'Thai blast likely part of larger terror attack'

Bombings appear to be work accident which led to premature blast; unclear if man connected to Hezbollah arrests in Thailand last month.

Hezbollah supporters in Beirut 311 (R) (photo credit: REUTERS)
Hezbollah supporters in Beirut 311 (R)
(photo credit: REUTERS)
The bombings in Thailand on Tuesday appeared to be a work accident which led to the premature explosion of a bomb being made for a larger-scale attack, according to initial assessments in Israel.
According to media reports, an Iranian man tried evading capture after the house he was renting exploded Tuesday in the capital.
The man, identified in press reports as Saeib Morabi, threw a grenade at police which bounced off a tree, landed near him and exploded. He lost both legs in the explosion and was evacuated to a nearby hospital under tight police  supervision. Three other people were injured in the explosions.
Thai authorities were reportedly searching for two other suspects who were living in the house that exploded together with Morabi.
The explosions came a day after the wife if an Israeli diplomat was wounded in a car bomb in New Delhi and another bomb was discovered on a car in Georgia.
It was not immediately clear if the Iranian cell's target was the Israeli embassy in Bangkok, but the explosion came just weeks after Thai security forces arrested Hussein Atris, believed to be a senior Hezbollah operative who was plotting to attack Israeli and Jewish targets in Bangkok. At the time, Thailand said that it was hunting down other members of Atris's cell.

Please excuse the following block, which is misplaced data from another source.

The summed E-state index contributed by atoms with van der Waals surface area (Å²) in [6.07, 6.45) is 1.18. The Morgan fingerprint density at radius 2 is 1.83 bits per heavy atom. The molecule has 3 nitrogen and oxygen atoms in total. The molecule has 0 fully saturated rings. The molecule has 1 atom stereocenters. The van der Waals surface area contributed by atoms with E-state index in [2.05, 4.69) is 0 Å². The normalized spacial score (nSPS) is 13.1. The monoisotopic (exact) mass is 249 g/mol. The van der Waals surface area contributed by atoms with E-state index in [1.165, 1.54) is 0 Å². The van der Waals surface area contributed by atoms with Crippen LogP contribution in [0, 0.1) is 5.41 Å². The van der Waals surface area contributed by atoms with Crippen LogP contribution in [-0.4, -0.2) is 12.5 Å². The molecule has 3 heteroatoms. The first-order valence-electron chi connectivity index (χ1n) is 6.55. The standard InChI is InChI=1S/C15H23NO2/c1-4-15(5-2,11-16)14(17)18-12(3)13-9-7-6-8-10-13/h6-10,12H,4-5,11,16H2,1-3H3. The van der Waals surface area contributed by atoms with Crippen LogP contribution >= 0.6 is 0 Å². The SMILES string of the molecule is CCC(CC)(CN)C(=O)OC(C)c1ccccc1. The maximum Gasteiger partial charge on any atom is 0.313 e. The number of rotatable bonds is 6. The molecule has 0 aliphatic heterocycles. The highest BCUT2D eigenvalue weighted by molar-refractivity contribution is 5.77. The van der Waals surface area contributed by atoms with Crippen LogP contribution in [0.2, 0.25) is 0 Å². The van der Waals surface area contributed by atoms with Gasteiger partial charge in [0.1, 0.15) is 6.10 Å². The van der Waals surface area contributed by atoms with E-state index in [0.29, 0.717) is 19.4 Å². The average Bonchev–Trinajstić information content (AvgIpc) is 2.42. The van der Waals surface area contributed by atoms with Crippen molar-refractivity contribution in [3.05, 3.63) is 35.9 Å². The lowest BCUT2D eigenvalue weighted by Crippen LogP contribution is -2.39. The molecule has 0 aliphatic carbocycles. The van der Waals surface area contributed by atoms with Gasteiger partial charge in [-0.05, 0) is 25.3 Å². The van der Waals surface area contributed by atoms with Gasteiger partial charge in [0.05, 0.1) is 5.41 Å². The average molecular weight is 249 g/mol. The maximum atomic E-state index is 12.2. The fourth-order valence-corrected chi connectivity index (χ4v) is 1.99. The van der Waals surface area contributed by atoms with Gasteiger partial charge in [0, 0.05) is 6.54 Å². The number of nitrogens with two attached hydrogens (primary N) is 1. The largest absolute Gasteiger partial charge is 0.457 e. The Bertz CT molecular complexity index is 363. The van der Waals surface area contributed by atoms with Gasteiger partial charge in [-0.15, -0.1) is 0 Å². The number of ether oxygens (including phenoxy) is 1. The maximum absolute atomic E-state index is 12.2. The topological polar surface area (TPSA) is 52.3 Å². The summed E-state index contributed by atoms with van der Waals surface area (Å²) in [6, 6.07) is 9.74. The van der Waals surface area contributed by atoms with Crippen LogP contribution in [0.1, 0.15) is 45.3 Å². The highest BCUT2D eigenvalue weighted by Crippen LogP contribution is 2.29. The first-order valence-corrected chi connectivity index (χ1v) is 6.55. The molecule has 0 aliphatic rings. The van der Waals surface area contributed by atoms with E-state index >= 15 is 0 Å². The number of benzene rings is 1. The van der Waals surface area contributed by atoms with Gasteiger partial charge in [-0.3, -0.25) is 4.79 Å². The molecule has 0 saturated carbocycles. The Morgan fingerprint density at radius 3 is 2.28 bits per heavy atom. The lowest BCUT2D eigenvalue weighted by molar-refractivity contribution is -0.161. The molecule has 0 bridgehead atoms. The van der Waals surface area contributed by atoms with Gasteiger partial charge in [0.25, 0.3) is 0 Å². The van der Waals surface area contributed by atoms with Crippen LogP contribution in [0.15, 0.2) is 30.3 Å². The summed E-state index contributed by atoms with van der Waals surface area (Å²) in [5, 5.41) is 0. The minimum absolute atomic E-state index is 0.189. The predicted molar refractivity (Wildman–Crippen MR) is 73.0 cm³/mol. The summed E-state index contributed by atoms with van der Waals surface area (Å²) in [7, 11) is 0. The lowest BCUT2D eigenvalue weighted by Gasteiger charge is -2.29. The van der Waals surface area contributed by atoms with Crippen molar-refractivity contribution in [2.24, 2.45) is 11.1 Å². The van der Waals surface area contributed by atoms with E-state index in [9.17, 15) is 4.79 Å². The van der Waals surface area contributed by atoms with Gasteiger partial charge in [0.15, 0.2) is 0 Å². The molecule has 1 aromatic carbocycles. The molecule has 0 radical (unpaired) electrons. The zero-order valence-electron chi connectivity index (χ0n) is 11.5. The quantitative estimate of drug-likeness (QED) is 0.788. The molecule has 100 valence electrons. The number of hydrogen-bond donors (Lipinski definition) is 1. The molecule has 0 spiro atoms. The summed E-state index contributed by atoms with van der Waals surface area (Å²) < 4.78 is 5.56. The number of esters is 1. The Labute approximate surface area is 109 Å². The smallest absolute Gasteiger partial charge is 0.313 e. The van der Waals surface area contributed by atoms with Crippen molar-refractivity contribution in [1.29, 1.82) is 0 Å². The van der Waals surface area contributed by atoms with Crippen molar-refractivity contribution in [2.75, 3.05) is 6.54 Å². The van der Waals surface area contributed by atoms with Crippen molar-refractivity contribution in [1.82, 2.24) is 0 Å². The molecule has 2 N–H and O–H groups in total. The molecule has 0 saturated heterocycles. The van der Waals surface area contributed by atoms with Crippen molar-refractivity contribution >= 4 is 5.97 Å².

The investigation following Tuesday's explosions will look into the possibility that Morabi and Atris were working together.
A few days after his arrest at Suvarnabhumi International Airport in Bangkok, made possible due to intelligence supplied by Israel, Atris led Thai investigators to a warehouse filled with more than 8,000 pounds of urea fertilizer and several gallons of liquid ammonium nitrate, which are known bomb-making materials.
A Thai Defense Ministry source said last month that Israeli intelligence had contacted officials in Bangkok on December 22 with information that two or three suspects could be planning an attack in Thailand.
However, the individuals traveled to the south and left the country.
The Israelis alerted Thai officials again on January 8 of the danger of an attack around January 13-15 in areas where there are often large concentrations of Western tourists, such as the Khao San Road, a site popular among young backpackers.
Atris's arrest was made after the second Israeli warning, the source said, adding that Thai security officials were working closely with the United States and Israel.
Hezbollah is believed to be actively seeking revenge for the assassination of its military commander Imad Mughniyeh in 2008, and over the years there have been reports of a number of plots that were thwarted, including an attempt to bomb the Israeli Embassy in Azerbaijan.